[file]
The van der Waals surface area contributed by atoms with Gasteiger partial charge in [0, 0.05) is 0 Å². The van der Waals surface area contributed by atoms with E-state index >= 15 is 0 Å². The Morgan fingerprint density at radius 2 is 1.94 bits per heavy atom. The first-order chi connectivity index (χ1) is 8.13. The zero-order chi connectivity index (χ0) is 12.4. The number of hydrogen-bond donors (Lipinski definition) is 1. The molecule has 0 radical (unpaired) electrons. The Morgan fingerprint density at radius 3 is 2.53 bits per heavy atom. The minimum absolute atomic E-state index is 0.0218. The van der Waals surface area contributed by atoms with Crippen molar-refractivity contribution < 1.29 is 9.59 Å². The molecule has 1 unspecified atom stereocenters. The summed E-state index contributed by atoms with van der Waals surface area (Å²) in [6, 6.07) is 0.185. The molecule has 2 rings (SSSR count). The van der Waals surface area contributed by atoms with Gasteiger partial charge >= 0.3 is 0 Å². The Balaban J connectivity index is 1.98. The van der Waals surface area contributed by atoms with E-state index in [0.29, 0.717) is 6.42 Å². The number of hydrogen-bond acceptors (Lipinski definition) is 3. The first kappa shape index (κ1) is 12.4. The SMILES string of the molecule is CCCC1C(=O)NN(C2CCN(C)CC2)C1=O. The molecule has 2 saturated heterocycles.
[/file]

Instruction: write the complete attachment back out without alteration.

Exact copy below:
The van der Waals surface area contributed by atoms with Gasteiger partial charge in [0, 0.05) is 0 Å². The van der Waals surface area contributed by atoms with E-state index >= 15 is 0 Å². The Morgan fingerprint density at radius 2 is 1.94 bits per heavy atom. The first-order chi connectivity index (χ1) is 8.13. The zero-order chi connectivity index (χ0) is 12.4. The number of hydrogen-bond donors (Lipinski definition) is 1. The molecule has 0 radical (unpaired) electrons. The Morgan fingerprint density at radius 3 is 2.53 bits per heavy atom. The minimum absolute atomic E-state index is 0.0218. The van der Waals surface area contributed by atoms with Crippen molar-refractivity contribution < 1.29 is 9.59 Å². The molecule has 1 unspecified atom stereocenters. The summed E-state index contributed by atoms with van der Waals surface area (Å²) in [6, 6.07) is 0.185. The molecule has 2 rings (SSSR count). The van der Waals surface area contributed by atoms with Gasteiger partial charge >= 0.3 is 0 Å². The Balaban J connectivity index is 1.98. The van der Waals surface area contributed by atoms with E-state index in [0.29, 0.717) is 6.42 Å². The number of hydrogen-bond acceptors (Lipinski definition) is 3. The first kappa shape index (κ1) is 12.4. The SMILES string of the molecule is CCCC1C(=O)NN(C2CCN(C)CC2)C1=O. The molecule has 2 saturated heterocycles.